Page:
Prisoner swap after Hamas deal with Fatah ‘must not leave out dissidents’
An international film-maker has warned that without international pressure fierce rivals Hamas and Fatah may refuse to free detained dissidents even as they exchange their ‘own’ prisoners as a result of a unity deal.
The release of prisoners is expected as a result of the signing of agreements late in May 2011 in Cairo between the two main Palestinian political factions, Fatah (wihich controls the West Bank) and Hamas (which controls the Gaza Strip). faction, but also to free prisoners who have been locked up because they oppose violence and confrontation.
“Hamas security should immediately release Mohamed Abu Muailek, who is the prime example in Gaza of a young man who has defied the violence and hatred that dominates the political scene there,” said Paul Martin, an international correspondent who had filmed Abu Muailek’s story.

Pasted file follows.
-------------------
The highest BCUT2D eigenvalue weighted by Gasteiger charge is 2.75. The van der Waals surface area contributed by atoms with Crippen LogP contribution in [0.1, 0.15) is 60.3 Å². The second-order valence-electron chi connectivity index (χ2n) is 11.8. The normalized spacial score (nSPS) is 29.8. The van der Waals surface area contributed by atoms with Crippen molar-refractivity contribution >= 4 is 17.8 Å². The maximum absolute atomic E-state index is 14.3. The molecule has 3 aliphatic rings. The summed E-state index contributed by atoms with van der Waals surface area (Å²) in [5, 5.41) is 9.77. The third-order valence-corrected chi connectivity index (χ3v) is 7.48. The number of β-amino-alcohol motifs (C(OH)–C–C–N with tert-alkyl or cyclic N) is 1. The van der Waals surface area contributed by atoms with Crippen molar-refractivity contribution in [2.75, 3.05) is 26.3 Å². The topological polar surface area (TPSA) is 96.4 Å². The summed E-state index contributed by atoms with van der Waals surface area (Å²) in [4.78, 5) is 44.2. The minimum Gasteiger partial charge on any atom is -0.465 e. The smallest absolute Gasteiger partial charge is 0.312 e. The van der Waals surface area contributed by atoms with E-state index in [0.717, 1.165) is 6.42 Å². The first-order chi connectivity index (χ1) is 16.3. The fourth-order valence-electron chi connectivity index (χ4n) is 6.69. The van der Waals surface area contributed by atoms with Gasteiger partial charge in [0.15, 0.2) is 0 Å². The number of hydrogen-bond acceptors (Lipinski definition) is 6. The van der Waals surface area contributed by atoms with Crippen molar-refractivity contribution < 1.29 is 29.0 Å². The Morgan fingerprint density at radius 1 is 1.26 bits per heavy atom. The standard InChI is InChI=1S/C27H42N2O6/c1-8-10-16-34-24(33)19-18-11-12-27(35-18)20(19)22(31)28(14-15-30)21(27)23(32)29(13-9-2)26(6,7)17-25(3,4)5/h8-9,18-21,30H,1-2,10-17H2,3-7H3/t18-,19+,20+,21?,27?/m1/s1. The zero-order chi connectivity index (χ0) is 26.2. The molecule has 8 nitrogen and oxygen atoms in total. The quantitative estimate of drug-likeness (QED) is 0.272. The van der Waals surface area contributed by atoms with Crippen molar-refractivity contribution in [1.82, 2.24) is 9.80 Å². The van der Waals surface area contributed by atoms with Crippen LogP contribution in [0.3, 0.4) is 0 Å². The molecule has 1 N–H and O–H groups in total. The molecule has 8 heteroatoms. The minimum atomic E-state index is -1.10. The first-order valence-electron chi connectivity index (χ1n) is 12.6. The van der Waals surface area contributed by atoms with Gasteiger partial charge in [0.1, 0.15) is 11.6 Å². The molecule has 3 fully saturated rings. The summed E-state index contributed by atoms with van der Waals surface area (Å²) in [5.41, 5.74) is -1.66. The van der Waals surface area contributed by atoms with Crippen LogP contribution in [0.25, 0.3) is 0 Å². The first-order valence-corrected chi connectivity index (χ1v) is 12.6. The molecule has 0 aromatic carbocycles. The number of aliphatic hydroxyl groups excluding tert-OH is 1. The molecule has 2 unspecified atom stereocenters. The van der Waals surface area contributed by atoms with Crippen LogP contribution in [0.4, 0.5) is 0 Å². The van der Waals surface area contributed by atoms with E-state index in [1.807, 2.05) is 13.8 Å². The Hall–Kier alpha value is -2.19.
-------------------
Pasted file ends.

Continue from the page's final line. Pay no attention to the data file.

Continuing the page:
He urged Human Rights Watch and Amnesty International to join him in demanding that Hamas and Fatah free all dissidents held by either side. ”I’m worried they will make a deal to release their ‘own’ activists, yet ignore Mohamed because he disagrees with both movements in certain respects,” said Martin.
Abu Muailek, now 26, has spent over two years in jail, accused but not convicted of spying, after he spoke out against Hamas for its rocket attacks on Israel. Amnesty International has strongly criticised Hamas security services for their alleged torture of Abu Muailek during interrogations.
In a film broadcast eight times on BBC WORLD NEWS, Abu Muailek had said that these rocket attacks damaged Palestinian interests.
Abu Muailek had been part of a militant group affiliated with Fatah that had fired rockets into Israeli civilian areas. He had made no secret of his change of heart, and prior to his arrest had allowed himself to be filmed using the Internet to chat to an Israeli. In the film “Rocket Man Under Fire” shown on the BBC, Abu Muailek said that this friendship had helped change his view of the need for violent conflict.
Film-maker Martin was detained when about to give evidence in Abu Muailek’s favour at a Hamas military court in February 2010. He spent 26 days in captivity before being released without charge.